Guitar Interactive Magazine toggle menu

Review

Magnatone Parornamic Combo

Issue #44

Magnatone's reincarnation exploded onto the amplifier scene. What could have been 'just another old name cynically revived' turns out to have been a major project not to trade on a half-forgotten memory but to lovingly recreate a great name – and then enhance it. Already being used by the likes of Neil Young, Billy Gibbons and Jeff Beck, Magnatone is out to shake up the amp market. Tom Quayle wasn't just shaken, he was stirred, too.

Magnatone began life as an amplifier company back in the 1930s and became renowned for amps with incredible tone, a patented pitch shifting vibrato circuit (as opposed to the more common tremolo circuit as found on Fender amplifiers) and a stunning art deco design aesthetic that even won the company awards from the Los Angeles Museum of Art! Despite some successes in the 1950s and use by artists such as Buddy Holly, the brand ceased production in 1969 and remained dormant until Ted Kornblum decided to revive it. Ted who? Ted Kornblum is a major player in the US music industry. His father started St Louis Music and his father founded not just Crate amps but also Alvarez guitars. The story goes that Ted found Magnatone in old catalogues and decided to investigate and then revive the company for the 21st century.

Reintroduced in 2013, the Magnatone range has grown rapidly and is now quite complex. You could spend a lot of time just drooling over the company's website! One of its latest models is the diminutive ‘Panoramic Stereo’ combo, a more compact alternative to the company’s ‘Twilighter Stereo’ amplifier, offering true stereo operation and Magnatone's real Pitch Shifting Vibrato circuit from a pair of 12 Watt, all tube power amps and two custom 10” speakers, all housed in the classic Magnatone Art Deco brown and gold cabinet design. The Panoramic Stereo is powered by a pair of 12AX7 (Ecc83’s) for the pre-amp with a single 12AU7 for the full length Accutronics spring reverb plus a quartet of EL84s in the power stage for a total of 24 Watts from the two power amps running in stereo. The amp is compact in size at 20” x 22.5” x 10” but with a reassuringly hefty weight and incredibly solid build quality.  

The control layout is very user friendly with simple Volume, Treble, Bass and Reverb controls for tonal shaping plus the Stereo Pitch Shifting Vibrato section with Intensity and Speed controls and a switch for changing from FM Vibrato mode to AM Tremolo operation as required. There are two inputs for true stereo operation from the front end, matched with a pair of extension speaker outputs and a pair of line outs for recording, both labelled as left and right for easy cabling. Finally, you get a bomb proof footswitch that controls both the reverb and vibrato operation that feels every bit as luxurious as the amp itself.

The overall design is stunning and immediately recognisable as Magnatone with a large logo emblazoned on the front, brown Tolex and an angled speaker grill with gold ‘V’ shapes in the bottom corner to enhance that Art Deco, vintage vibe. This aesthetic is mirrored on the control panel, situated around the back of the amp and angled upwards for easier operation with its vintage styled knobs and monochrome palette. Everything feels superbly well put together with fluid controls and a satisfyingly solid click from the standby and power switch that can only be likened to feel of shutting a high quality executive car door - the Magnatone exuding a similar feeling of luxury throughout.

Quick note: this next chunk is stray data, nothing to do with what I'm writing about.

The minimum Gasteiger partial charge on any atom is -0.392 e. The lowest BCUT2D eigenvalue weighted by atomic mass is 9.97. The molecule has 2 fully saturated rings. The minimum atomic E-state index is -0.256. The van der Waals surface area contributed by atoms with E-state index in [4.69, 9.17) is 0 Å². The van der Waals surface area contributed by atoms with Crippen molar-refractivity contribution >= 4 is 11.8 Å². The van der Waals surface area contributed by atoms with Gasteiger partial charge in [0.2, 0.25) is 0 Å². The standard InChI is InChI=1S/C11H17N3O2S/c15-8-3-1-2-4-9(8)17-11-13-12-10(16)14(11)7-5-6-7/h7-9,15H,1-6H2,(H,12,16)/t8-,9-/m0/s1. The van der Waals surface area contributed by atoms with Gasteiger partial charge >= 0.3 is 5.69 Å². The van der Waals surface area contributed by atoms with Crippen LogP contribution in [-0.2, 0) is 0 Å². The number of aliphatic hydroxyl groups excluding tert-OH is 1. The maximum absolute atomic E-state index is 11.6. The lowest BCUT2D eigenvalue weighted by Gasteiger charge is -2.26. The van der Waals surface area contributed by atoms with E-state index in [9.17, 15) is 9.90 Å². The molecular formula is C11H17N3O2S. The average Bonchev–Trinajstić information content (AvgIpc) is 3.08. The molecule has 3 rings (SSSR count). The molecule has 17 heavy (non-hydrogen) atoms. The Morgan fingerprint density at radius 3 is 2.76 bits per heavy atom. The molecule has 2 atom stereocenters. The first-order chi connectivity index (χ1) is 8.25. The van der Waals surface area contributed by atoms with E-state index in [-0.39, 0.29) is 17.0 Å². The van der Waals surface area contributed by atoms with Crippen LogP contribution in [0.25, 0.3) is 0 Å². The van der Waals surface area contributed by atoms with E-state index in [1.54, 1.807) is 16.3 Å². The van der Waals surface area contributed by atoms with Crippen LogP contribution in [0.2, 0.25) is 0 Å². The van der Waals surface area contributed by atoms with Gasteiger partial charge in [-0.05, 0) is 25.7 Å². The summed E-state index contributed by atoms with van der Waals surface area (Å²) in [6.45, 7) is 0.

This luxurious feel extends effortlessly into the Panoramic Stereo’s sound and it’s very easy to see why luminaries such as Jeff Beck, David Gilmore and Billy Gibbons have been charmed by the tonal delights of these amplifiers. With the volume set conservatively (this is a very loud amplifier) the clean tone is one of the best I have ever heard and played through with a dynamic response and feel that puts most other amps to shame. It’s just so much fun and incredibly rewarding to play, eating up all manner of pedals for breakfast and giving you a tone that makes you feel like you are part of the Rock and Roll royalty that have used these amps throughout the years.

Running a stereo delay or chorus into the front is an almost religious experience but, if this isn’t an option for you, simply switching on the stereo vibrato effect gives you a tonal width that is hard to believe from such a small combo amplifier. The spring reverb has a huge amount of effect on offer and required subtle settings to not drown the original signal, but it’s a lovely, thick sound and every bit as good as the amplifier deserves.

Pushing the volume control as far as we could stand in the room offers up crunch tones that have an impressive amount of bottom end thanks to the semi- closed back design. You can hear the power tubes saturate and bring in a huge amount of warmth to your sound that will easily compete with even a loud a drummer.

This is an exceptional amplifier with some of the best clean, edge of breakup and crunchy tones you will ever hear, although it’s worth bearing in mind that there is no master volume, so crunchy tones are only available at maximum volume settings and there is no effects loop. Having said that, this is pure tonal bliss from start to finish and who needs effects loops and master volume controls when the sound is this good in the first place?!

Naturally tone this good costs a decent chunk of money and the Panoramic Stereo is an amplifier that could be described as existing in the aspirational category with a price tag that matches the quality of both tone and construction on offer. For me though, the amp is worth every penny and might just be one of, if not the best stereo amp on the market in this compact combo format. Amazing stuff.

 

iG44_Cover.jpg

Issue #51

Wolf Hoffmann

Out Now

Read the Mag
Top